Author Archives: Howard Megdal

James Gandolfini Remembered

NAVA BRAHE: When The Sopranos premiered on HBO in January 1999, it was a very interesting time in my life.

HOWARD MEGDAL: Well said, Nava, and I don’t disagree with any of it. I just wanted to add my thoughts on just how much range I believe Gandolfini had as an actor, above and beyond the extraordinary set of emotions he deployed as Tony Soprano. Continue reading

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Mad Men: Week 1 in Review

SONIA BRAND-FISHER: What an odd taste that first episode left in our mouths. In typical Matthew Weiner fashion, the premiere episode of this penultimate season of “Mad Men” teased us with fragmented tidbits of the lives of our heroes. The confusion that left us in a wide-eyed scowl derived from many sources, some of which were the constant references to mortality, death, suicide (Don still feeling guilty after the death of Lane Pryce?), loss, hunger, and change. A bit forced, yes, but these themes gave us goosebumps as we crept into a new season that has already given us so much to process.

NAVA BRAHE: I must disclaim this, my first “Mad Men” review, by saying that I did a marathon catch-up on the series by watching all five seasons in the span of about three weeks. That’s a lot of Don Draper to contend with in a relatively short period of time, but it was worth it. Sonia once told me that she thought the series was the best on television, and I have to agree. I also have to acknowledge that Matthew Weiner borrowed heavily from David Chase’s Sopranos playbook, and I will explain how.

HOWARD MEGDAL: I am largely in sync with both of you; my primary irritation in the first episode stems from missing a trio of great characters, perhaps my favorites on the show: Joan, along with Mr. and Mrs. Pete Campbell. Continue reading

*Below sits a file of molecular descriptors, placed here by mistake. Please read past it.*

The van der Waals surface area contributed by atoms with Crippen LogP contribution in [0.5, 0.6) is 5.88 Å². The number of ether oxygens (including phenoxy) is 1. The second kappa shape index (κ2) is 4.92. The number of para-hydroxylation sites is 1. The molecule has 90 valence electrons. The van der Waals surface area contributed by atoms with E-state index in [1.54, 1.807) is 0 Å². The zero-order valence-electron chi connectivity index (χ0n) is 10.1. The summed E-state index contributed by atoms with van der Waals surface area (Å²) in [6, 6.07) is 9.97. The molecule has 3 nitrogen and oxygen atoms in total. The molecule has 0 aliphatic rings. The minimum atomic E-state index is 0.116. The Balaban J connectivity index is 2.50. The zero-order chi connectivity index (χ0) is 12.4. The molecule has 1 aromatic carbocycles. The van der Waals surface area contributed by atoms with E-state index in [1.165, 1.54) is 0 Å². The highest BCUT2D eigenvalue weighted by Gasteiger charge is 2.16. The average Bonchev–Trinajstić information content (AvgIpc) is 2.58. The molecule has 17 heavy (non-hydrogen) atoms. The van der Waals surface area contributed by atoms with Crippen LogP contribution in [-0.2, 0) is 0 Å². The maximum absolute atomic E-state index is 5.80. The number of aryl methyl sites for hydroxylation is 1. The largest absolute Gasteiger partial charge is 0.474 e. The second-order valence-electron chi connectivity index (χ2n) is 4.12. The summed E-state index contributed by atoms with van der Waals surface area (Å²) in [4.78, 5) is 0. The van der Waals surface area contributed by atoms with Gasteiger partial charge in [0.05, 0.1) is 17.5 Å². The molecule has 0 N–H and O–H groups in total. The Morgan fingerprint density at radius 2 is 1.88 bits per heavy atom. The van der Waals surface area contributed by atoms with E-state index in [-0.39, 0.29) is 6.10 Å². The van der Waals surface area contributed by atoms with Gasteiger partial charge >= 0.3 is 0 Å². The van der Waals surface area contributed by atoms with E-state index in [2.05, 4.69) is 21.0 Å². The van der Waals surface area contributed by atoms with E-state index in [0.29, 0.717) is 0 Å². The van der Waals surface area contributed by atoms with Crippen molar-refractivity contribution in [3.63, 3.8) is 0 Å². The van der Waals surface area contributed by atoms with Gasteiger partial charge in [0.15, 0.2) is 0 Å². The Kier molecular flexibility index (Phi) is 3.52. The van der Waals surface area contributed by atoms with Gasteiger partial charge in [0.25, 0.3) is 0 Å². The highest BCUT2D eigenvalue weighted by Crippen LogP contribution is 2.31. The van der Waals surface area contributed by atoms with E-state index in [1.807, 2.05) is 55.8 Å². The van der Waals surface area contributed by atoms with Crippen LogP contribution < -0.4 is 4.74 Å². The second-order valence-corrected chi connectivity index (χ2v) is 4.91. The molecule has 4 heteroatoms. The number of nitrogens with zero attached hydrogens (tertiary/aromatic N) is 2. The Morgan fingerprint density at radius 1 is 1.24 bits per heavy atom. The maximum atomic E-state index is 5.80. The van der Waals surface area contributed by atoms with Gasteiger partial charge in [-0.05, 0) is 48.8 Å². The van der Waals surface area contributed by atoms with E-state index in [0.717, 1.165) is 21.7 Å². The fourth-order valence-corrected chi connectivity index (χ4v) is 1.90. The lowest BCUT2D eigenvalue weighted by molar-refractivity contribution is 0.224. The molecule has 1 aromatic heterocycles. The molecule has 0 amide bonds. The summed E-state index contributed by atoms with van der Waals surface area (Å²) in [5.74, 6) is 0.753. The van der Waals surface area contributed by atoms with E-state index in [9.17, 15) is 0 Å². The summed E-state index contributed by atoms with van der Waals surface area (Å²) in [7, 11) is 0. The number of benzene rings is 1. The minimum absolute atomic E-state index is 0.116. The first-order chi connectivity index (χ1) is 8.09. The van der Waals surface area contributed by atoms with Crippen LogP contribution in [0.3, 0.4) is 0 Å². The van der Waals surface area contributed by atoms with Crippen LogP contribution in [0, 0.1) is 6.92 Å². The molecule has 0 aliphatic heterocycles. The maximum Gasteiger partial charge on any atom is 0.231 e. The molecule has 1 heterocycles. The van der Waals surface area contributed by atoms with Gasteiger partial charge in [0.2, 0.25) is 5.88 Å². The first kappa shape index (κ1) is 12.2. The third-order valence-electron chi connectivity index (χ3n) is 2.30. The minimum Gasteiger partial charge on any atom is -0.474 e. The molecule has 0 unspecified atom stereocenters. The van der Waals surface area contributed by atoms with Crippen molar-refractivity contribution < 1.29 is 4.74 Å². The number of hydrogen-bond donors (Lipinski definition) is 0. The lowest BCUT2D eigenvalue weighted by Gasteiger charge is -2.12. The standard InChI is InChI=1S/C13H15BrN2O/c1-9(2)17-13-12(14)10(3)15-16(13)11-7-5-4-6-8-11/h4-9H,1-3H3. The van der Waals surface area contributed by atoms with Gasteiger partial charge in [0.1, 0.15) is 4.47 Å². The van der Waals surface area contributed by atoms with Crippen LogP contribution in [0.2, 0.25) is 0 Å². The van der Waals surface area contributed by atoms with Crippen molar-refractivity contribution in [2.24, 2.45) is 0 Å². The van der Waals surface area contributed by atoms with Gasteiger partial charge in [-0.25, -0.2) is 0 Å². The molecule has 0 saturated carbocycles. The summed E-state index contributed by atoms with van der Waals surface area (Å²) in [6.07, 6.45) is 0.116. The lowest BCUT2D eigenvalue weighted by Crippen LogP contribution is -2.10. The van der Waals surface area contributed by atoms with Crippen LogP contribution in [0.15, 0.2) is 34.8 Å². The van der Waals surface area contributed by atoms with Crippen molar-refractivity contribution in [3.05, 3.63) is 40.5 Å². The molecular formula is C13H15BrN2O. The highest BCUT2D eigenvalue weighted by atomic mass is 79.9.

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Downton Abbey: Week 6 in Review

SONIA BRAND-FISHER: This week’s double dose of “Downton Abbey” was one of the best episodes (well, technically two best) that I have seen this season. Minus the pointlessness of Cousin Rose (seriously, I don’t want to know what they’re going to do with her thoroughly obnoxious character) despite introducing us awkwardly to the fabulous underground party world of London in the 1920s, many very interesting story points were introduced. Characters often stuck in their ways proved to have more complexity than their starched exteriors often allow. Relationships developed and grew with a surprising level of intimacy, trust, and knowledge. And finally, we got to see Carson playing cricket. With so much to possibly focus on in this episode, I’m going to tackle a few points that I have been particularly interested in all season.

NAVA BRAHE: Since Sonia tackled the Thomas issue in such depth, all I will add is that Lord Grantham’s admission of having to rebuff what sounded like countless advances from his Eton classmates, sounded rather hollow. You would think that a man of his standing would be more homophobic than he was portrayed, especially given his resistance to change.

HOWARD MEGDAL: I think of Cousin Rose as the lone blemish on an otherwise delightful Downton Abbey. Julian Fellowes has birthed many characters we adore; indeed, it is their company I believe so many of us who watch Downton Abbey are seeking out, not some new plot twist. Continue reading

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Downton Abbey: Week 5 in Review

NAVA BRAHE: Oh, the poor Crawley family. The fact that they had to make a show of it by keeping the stereotypical stiff upper lip in the face of Sybil’s death really got under my skin. I don’t think there is anything wrong with a little keening or wailing under the circumstances: a 24 year-old girl is struck down in the prime of her life, leaving behind a grieving husband, family, and a newborn child (not to mention a houseful of well-meaning servants) who will never her know her, is deserving of some screaming, crying, and the flinging of breakable objects. Then again, I am not British, and I am sometimes known to wear my heart on my sleeve. Of course, in the best of British families, behavior like I just described would lead to banishment in the attic. Or, to one of the attics if you reside at Downton.